The show’s Hell’s Kitchen offices resemble an indoor dog park. The place is fueled by staggering quantities of caffeine and junk food. The latter still astonishes Noah and his African colleagues, who grew up viewing cake as a rarity, not a given. Noah’s grandmother’s house was “not a two-bedroom house. A two-room house,” he says, with no running water, and an outdoor communal faucet and a toilet shared by multiple families.

Noah learned quickly that to work with a successful program and a large (108-member) production team, “you really have to go for evolution rather than revolution,” he says. “Because anything you do initially is seen as incorrect.”

Noah hosts the live one-hour election night special “Democalypse 2016” on Nov. 8. (Jason Kempin/Getty Images for Comedy Central)

Critics fault him for appearing too detached on-screen, where Stewart delivered arias of indignation. “But Trevor hasn’t earned the right to be that angry about what’s happening in America,” Opio says. “And where we’ve come from, we’ve seen worse things.”

Says Noah, “I understand that some people think of me as cold and somewhat dismissive, but the truth is I’m genuine.”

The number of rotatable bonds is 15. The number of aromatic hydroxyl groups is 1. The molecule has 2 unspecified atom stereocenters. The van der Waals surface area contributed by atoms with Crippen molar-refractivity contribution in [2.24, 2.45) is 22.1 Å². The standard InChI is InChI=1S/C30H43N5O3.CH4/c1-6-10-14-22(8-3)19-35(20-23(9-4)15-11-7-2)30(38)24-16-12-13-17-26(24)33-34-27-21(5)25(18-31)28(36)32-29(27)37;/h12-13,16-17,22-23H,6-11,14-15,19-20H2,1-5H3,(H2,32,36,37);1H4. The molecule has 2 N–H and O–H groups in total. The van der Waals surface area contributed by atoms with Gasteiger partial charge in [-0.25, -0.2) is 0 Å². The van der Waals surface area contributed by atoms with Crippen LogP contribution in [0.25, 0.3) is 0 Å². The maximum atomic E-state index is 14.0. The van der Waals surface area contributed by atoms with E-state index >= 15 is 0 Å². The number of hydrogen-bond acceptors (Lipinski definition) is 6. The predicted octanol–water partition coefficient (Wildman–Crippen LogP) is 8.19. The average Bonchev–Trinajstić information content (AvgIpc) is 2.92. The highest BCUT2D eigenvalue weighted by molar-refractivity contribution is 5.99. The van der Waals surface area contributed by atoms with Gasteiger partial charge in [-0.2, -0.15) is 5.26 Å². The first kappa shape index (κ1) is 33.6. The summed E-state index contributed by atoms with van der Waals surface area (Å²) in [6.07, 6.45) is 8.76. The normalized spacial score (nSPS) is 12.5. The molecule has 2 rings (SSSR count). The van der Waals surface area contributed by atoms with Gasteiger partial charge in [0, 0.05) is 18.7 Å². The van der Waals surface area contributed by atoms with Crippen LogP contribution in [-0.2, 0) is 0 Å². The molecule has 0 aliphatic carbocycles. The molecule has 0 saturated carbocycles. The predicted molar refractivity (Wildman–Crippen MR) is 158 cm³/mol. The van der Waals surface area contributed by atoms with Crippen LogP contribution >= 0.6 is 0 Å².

He lived in the United States previously, from 2010 to 2012, with Los Angeles as his base, and became the first African comedian — not South African, from the entire continent — to appear on “The Tonight Show.” (He thinks he is still the only one to have done so.)

“I was extremely lonely,” he says. “Hollywood is like a person that doesn’t have time to be with you, but it always wants you to be available.”

He went to Britain, toured constantly, then returned to New York. “Jon called and said he wanted to hang out,” he recalls. So Noah would visit the “Daily Show” office, “sit there and listen to what people were saying.” He was given a small desk in a shared office, so that he might contribute some writing. He never thought it would ultimately end in his joining the staff, let alone hosting.

Making the show his own requires patience, though he didn’t understand this when he first arrived. “When I started, I had lofty ideas of what I was going to do,” he says, “and I thought I would do it within 100 days, and I would change everything.”

Fast and all at once wasn’t going to work. “I learned,” Noah says. “The show was my Guantánamo.”

Nor is the writing staff’s task easy. “It’s very difficult writing for me,” he says. “You are writing for a biracial South African, who is from a world you cannot lock down. You cannot understand my experience. It is the black experience, but it’s a different black experience.”

So, to help his audience understand, he did what only he could do, and wrote the story of his childhood.